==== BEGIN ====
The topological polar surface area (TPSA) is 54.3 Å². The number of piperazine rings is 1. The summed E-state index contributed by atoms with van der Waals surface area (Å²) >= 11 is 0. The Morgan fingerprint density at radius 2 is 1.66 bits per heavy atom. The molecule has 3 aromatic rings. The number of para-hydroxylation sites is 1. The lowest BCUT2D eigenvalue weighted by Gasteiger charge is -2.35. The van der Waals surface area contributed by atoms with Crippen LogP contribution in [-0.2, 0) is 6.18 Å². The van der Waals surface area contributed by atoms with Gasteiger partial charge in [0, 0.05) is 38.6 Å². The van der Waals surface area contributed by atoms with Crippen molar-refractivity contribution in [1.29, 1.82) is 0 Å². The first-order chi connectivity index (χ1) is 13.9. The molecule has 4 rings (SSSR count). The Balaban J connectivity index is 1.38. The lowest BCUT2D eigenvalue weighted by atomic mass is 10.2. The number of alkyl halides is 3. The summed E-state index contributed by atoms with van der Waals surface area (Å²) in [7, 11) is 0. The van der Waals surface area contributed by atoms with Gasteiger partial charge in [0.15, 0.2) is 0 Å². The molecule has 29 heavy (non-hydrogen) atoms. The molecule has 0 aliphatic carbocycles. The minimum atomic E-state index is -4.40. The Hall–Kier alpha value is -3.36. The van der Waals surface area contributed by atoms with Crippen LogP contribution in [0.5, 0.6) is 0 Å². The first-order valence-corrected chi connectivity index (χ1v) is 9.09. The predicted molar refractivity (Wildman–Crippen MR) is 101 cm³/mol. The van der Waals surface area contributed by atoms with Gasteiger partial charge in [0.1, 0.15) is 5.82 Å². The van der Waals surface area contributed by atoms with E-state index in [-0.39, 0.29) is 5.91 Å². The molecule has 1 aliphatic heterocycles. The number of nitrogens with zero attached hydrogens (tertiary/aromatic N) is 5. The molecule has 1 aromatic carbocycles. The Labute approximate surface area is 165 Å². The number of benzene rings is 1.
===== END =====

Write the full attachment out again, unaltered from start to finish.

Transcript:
The topological polar surface area (TPSA) is 54.3 Å². The number of piperazine rings is 1. The summed E-state index contributed by atoms with van der Waals surface area (Å²) >= 11 is 0. The Morgan fingerprint density at radius 2 is 1.66 bits per heavy atom. The molecule has 3 aromatic rings. The number of para-hydroxylation sites is 1. The lowest BCUT2D eigenvalue weighted by Gasteiger charge is -2.35. The van der Waals surface area contributed by atoms with Crippen LogP contribution in [-0.2, 0) is 6.18 Å². The van der Waals surface area contributed by atoms with Gasteiger partial charge in [0, 0.05) is 38.6 Å². The van der Waals surface area contributed by atoms with Crippen molar-refractivity contribution in [1.29, 1.82) is 0 Å². The first-order chi connectivity index (χ1) is 13.9. The molecule has 4 rings (SSSR count). The Balaban J connectivity index is 1.38. The lowest BCUT2D eigenvalue weighted by atomic mass is 10.2. The number of alkyl halides is 3. The summed E-state index contributed by atoms with van der Waals surface area (Å²) in [7, 11) is 0. The van der Waals surface area contributed by atoms with Gasteiger partial charge in [0.15, 0.2) is 0 Å². The molecule has 29 heavy (non-hydrogen) atoms. The molecule has 0 aliphatic carbocycles. The minimum atomic E-state index is -4.40. The Hall–Kier alpha value is -3.36. The van der Waals surface area contributed by atoms with Crippen LogP contribution in [0.5, 0.6) is 0 Å². The first-order valence-corrected chi connectivity index (χ1v) is 9.09. The predicted molar refractivity (Wildman–Crippen MR) is 101 cm³/mol. The van der Waals surface area contributed by atoms with Gasteiger partial charge in [0.1, 0.15) is 5.82 Å². The van der Waals surface area contributed by atoms with E-state index in [-0.39, 0.29) is 5.91 Å². The molecule has 1 aliphatic heterocycles. The number of nitrogens with zero attached hydrogens (tertiary/aromatic N) is 5. The molecule has 1 aromatic carbocycles. The Labute approximate surface area is 165 Å². The number of benzene rings is 1.